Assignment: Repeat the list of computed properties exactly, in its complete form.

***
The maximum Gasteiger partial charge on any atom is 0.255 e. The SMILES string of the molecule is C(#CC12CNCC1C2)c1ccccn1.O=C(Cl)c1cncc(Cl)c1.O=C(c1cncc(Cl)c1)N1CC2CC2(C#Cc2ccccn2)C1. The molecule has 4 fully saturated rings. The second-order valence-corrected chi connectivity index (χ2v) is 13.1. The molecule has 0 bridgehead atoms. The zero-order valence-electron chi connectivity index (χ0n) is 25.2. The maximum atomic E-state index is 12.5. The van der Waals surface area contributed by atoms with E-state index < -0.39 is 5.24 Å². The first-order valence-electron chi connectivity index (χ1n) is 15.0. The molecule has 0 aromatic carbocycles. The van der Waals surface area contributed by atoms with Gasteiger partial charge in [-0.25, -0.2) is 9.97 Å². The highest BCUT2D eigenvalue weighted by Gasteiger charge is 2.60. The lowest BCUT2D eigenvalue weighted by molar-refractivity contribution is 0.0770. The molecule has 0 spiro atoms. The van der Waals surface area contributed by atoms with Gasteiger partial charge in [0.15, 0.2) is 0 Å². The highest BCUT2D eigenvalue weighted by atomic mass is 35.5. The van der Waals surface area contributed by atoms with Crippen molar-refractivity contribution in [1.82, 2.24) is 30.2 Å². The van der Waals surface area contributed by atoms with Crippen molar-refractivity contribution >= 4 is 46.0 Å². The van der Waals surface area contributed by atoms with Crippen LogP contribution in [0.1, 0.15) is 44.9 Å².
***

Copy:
The maximum Gasteiger partial charge on any atom is 0.255 e. The SMILES string of the molecule is C(#CC12CNCC1C2)c1ccccn1.O=C(Cl)c1cncc(Cl)c1.O=C(c1cncc(Cl)c1)N1CC2CC2(C#Cc2ccccn2)C1. The molecule has 4 fully saturated rings. The second-order valence-corrected chi connectivity index (χ2v) is 13.1. The molecule has 0 bridgehead atoms. The zero-order valence-electron chi connectivity index (χ0n) is 25.2. The maximum atomic E-state index is 12.5. The van der Waals surface area contributed by atoms with E-state index < -0.39 is 5.24 Å². The first-order valence-electron chi connectivity index (χ1n) is 15.0. The molecule has 0 aromatic carbocycles. The van der Waals surface area contributed by atoms with Gasteiger partial charge in [-0.25, -0.2) is 9.97 Å². The highest BCUT2D eigenvalue weighted by Gasteiger charge is 2.60. The lowest BCUT2D eigenvalue weighted by molar-refractivity contribution is 0.0770. The molecule has 0 spiro atoms. The van der Waals surface area contributed by atoms with Gasteiger partial charge in [0.15, 0.2) is 0 Å². The highest BCUT2D eigenvalue weighted by atomic mass is 35.5. The van der Waals surface area contributed by atoms with Crippen molar-refractivity contribution in [1.82, 2.24) is 30.2 Å². The van der Waals surface area contributed by atoms with Crippen molar-refractivity contribution >= 4 is 46.0 Å². The van der Waals surface area contributed by atoms with Crippen LogP contribution in [0.1, 0.15) is 44.9 Å².